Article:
The no-nonsense EACC Chief Executive Officer Twalib Mbarak is in London with top detectives

In Summary

• Mbarak and his team meet officials of National Crime Agency. 

• An MP on an oversight committee frequents a high-end hotel, especially while studying accounts of certain state entities.

EACC chief executive Twalib Mbarak. /COURTESY
EACC chief executive Twalib Mbarak. /COURTESY

The corrupt have every reason to be afraid, very afraid. Sources whisper to Corridors that the no-nonsense Ethics and Anti-Corruption Commission CEO Twalib Mbarak is in London with top detectives. They are holding meetings with the National Crime Agency in a bid to recover assets looted by Kenyan officials and stashed abroad. Graft, as Pope Francis once remarked, must be fought because it is paid by the poor.

A prestigious hotel in Nairobi is a subject of talk amid claims it is the point where persons seeking to bribe their way out of court cases, parliamentary probes, and police investigations meet to close dirty deals. A member of an oversight committee of the National Assembly was yesterday overheard criticising his colleagues who he says frequent the classy hotel, especially during studies of books of accounts in respect of certain state entities. Our mole intimates that the deals are transacted in two adjacent rooms, which on inspection, appear constructed for the purpose.

Sweeping changes are coming in one of the offices in the presidency and the staff is in panic mode. Corridors is informed by a mole in the office who is aware of the changes to be effected before the end of the month. The mole whispers that incompetent individuals in the Communications department who have been targeted in the changes are worried. They've been running up and down, approaching and lobbying key politicians to help them retain their positions. However, Corridors has learnt that the boss in that office has made up his mind that the officers must go as they are the reason for negative media coverage and failure to craft clear messaging to the public.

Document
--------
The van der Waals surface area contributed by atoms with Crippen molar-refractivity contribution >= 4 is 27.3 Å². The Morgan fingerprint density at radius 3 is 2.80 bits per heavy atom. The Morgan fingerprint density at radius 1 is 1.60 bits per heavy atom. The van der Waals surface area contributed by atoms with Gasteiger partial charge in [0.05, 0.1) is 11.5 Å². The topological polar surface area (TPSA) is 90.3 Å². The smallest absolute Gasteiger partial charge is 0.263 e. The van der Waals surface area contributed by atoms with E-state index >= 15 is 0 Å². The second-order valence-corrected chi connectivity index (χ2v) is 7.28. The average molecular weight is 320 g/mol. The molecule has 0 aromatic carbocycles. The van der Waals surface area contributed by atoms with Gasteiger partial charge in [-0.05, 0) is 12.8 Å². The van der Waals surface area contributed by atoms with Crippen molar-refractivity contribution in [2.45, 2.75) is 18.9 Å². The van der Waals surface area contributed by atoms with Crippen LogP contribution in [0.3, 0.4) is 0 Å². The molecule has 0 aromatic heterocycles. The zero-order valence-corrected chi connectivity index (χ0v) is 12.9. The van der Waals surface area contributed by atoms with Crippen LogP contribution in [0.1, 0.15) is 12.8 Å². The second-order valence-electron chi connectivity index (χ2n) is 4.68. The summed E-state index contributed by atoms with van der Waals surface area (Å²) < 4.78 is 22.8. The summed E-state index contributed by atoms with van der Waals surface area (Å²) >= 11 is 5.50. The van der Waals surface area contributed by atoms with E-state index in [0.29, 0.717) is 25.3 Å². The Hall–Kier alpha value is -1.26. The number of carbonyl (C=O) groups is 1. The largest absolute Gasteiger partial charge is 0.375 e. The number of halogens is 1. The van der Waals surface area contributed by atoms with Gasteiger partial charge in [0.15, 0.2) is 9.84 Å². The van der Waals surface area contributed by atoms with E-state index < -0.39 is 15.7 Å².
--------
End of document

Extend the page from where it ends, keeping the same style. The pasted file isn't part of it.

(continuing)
A governor in Central region is becoming a thorn in the flesh of health workers in one of the big health facilities where he has strategically stationed youths at key locations and even wards to police health workers. The youths mostly from his former campaign team are said to be all over the facility with instructions to report any fault on the part of the health workers and relay the same to their boss. They are said to be armed with digital phone cameras to record any acts of omission or commission by doctors and instances of the slightest altercation with the patients.TYhis intelligence is then transmitted unedited to the governor. Tired of the policing, many health workers in the facility are now pushing for transfers, saying they cannot be subjected to unnecessary monitoring by nonprofessionals.